From An Interview with Shamcher Bryn Beorse

J=Jelaluddin Boru, S=Shamcher

J: Didn’t Inayat Khan set up a program of fana-fi-sheikh, fana-fi-rassoul? That one begins with surrender to a teacher, and then one surrenders to someone of a higher lever, say Inayat Khan or Buddha or someone, a rassoul.. isn’t this correct?
S: That is almost correct. It is a fine way, one of the sufi ways. Fana-fi-sheikh means you look up to a person as if he were God. You are very noticeable of him, you find him so kind and so generous, that you begin to think that he is so developed that he is a person that you’d rather be than yourself. That is one way…

J: Are you saying that it is not necessary?
S: Yes. Nothing is necessary. This is only one way among many sufi ways. There is no “way” in fact, that is not a sufi way…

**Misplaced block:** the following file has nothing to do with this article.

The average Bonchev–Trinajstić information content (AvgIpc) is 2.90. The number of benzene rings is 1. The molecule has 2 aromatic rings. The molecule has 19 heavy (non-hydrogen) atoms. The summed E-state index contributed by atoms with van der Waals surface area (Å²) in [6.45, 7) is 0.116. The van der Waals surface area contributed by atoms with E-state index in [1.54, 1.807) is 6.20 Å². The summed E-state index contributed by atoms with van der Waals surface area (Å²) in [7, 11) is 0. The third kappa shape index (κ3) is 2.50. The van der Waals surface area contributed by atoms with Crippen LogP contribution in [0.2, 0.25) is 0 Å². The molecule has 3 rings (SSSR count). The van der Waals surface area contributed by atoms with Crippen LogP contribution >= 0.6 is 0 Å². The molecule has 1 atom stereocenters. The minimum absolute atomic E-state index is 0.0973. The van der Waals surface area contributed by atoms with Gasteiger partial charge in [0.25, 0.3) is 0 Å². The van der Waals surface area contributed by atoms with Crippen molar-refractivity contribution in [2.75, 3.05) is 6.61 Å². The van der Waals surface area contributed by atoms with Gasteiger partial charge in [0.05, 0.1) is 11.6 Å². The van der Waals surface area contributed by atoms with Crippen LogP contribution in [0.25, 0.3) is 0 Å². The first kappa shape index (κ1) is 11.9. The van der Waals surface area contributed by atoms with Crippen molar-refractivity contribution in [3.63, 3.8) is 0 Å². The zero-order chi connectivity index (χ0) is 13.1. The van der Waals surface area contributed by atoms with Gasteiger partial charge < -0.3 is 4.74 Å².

But let’s go on. After fana-fi-sheikh there comes fana-fi-rassoul. Meaning that you can no longer feel that way about one man, or one teacher, but you can feel that about the theme of the rassoul present in Buddha, Christ Mohammed or whomever. And then you come to the final surrender in which you are not even satisfied with that. You think, “Well, Buddha was all right Christ was all right, but I want to surrender to God only, what is called in this progression fana-fi-allah or fana-fi-lillah. This is where you want to end up. There is nothing that says that “this is the way to go and there is no other way”… A Sufi doesn’t say that. Inayat Khan never said that…

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Filed under Inayat Khan, Shamcher, Sufi

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